Rapid forensic DNA typing using microchip electrophoresis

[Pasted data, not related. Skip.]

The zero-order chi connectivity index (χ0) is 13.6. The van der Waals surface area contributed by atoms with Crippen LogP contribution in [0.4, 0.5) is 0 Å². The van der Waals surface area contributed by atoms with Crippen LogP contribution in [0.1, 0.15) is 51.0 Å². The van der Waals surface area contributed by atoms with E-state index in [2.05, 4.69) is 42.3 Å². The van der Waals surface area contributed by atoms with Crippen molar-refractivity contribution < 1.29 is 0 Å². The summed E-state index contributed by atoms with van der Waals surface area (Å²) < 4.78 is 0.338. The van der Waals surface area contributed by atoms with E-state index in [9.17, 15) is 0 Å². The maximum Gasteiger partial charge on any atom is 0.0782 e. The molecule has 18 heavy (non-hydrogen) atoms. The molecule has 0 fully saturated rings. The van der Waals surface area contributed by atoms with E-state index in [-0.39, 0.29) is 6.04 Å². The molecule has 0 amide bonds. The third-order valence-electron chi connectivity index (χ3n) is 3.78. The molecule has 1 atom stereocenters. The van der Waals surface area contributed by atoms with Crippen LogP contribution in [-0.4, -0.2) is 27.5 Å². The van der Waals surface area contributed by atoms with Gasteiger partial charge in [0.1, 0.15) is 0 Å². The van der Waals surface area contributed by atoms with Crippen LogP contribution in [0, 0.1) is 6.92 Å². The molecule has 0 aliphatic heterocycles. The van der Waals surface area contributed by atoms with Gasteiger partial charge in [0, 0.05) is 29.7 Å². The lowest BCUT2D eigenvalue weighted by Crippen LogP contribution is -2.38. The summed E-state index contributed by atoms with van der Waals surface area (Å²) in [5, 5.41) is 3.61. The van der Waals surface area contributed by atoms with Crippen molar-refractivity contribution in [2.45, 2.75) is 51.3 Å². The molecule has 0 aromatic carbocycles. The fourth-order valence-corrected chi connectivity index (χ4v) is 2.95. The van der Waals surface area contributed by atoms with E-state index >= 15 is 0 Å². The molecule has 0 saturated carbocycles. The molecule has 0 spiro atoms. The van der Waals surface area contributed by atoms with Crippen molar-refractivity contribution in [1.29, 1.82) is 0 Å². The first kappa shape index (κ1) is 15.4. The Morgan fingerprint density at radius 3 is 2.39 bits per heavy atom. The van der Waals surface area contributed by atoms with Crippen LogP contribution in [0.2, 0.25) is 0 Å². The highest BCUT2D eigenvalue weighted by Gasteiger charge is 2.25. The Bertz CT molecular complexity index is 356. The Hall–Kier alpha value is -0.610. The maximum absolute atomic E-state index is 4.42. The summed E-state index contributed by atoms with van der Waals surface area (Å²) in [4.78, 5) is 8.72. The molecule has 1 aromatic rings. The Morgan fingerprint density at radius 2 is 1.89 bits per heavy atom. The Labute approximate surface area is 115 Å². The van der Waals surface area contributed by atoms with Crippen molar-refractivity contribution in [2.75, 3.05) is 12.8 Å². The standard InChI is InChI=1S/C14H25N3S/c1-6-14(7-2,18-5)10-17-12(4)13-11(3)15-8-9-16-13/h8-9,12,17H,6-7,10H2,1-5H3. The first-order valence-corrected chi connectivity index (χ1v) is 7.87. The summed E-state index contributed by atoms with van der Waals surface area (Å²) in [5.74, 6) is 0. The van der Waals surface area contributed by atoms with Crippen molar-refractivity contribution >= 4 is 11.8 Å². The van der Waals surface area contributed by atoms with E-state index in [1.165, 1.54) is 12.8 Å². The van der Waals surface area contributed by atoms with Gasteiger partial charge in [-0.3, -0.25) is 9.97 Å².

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NO FULL TEXT AVAILABLE. Access is restricted indefinitely. ----- Since first being described in 1985 forensic DNA identification has become one of the most high profile areas of forensic science. DNA analysis is now a routine procedure, with the methods and statistical interpretations widely accepted by both the law enforcement and criminal justice systems. As the field and application of forensic DNA profiling continues to expand, a number of issues have developed. One issue most prominent in the media is the considerable backlog of evidence awaiting analysis. One suggested solution for this problem is the development of faster techniques for screening or triaging of DNA samples. Simultaneously, there is a move towards real-time forensic intelligence gathering requiring methods and technologies that are both rapid and portable. Emerging technologies such as microfluidic devices offer the potential for reduced analysis times, increased sensitivity, and the development of miniaturised, field portable instruments. The Agilent 2100 Bioanalyzer is a commercially available electrophoresis-based microfluidic device. One limitation of the platform is that the current DNA methods are unable to provide the resolution, reproducibility or accuracy required for the analysis of common forensic DNA markers. This project investigates potential improvements to the method that could allow the platform to be used for screening of forensic DNA samples. Optimisation of the instrument parameters and operating script improved the resolution and minimised migration time drift. A Tris-Acetate-EDTA buffer (four times the standard TAE concentration) provided more stable voltages and currents over the course of the assay, improving the reproducibility of the separation. Polymer parameters such as concentration, molecular weight, and polydispersity were investigated and the best separation achieved using a low viscosity/molecular weight poly(N,N-dimethylacrylamide) gel of low-moderate polydispersity at a concentration of 8% (w/v) in the TAE buffer. Method validation results revealed good accuracy (±1.7% RE; ±4 bp) and reproducibility (0.4-1.8% RSD) for DNA fragments across the size range of interest for forensic DNA profiling. 75 DNA samples were obtained that had been typed by the Australian Federal Police using the Promega PowerPlex® 16 System. These samples were amplified using a subset of the PowerPlex® loci (CSF1P0, TPOX, TFI01 and Amelogenin) and analysed in the Bioanalyzer. All Amelogenin profiles were correctly determined. For the three STRs, 90% of alleles were correctly sized, and over 99% of alleles were within the range ±1 repeat from the known profile. The method is thus not yet capable of providing accurate profiles; however it does have the potential to be used for rapid screening or triaging applications. For scenarios such as closed-set disaster victim identification and the re-association of fragmented remains, the advantages of an initial rapid analysis method could outweigh the need for a more discriminating method. To simulate a closed-set victim situation, 22 blind samples (a subset of the original data set) were re-analysed using the Bioanalyzer. The profiles were compared to the PowerPlex® 16 profiles in the original data set and (by way of pattern-comparison) it was possible to correctly identify all 22 samples. Microchip devices such as the Agilent Bioanalyzer are likely to play some role in the future of forensic DNA sciences. The technology could be used for real time field-based intelligence, or to screen through backlogged evidence and identify probative samples. In the future, further improvements to resolution and reproducibility will allow for methods equal to existing capillary electrophoresis methods. Of particular interest will be the next generation of microchip devices, which will undoubtedly be capable of extraction, amplification and separation on a single chip . Analysis times and sample handling will be reduced even further, and could provide investigators with DNA profiles and identifications within minutes in the field.
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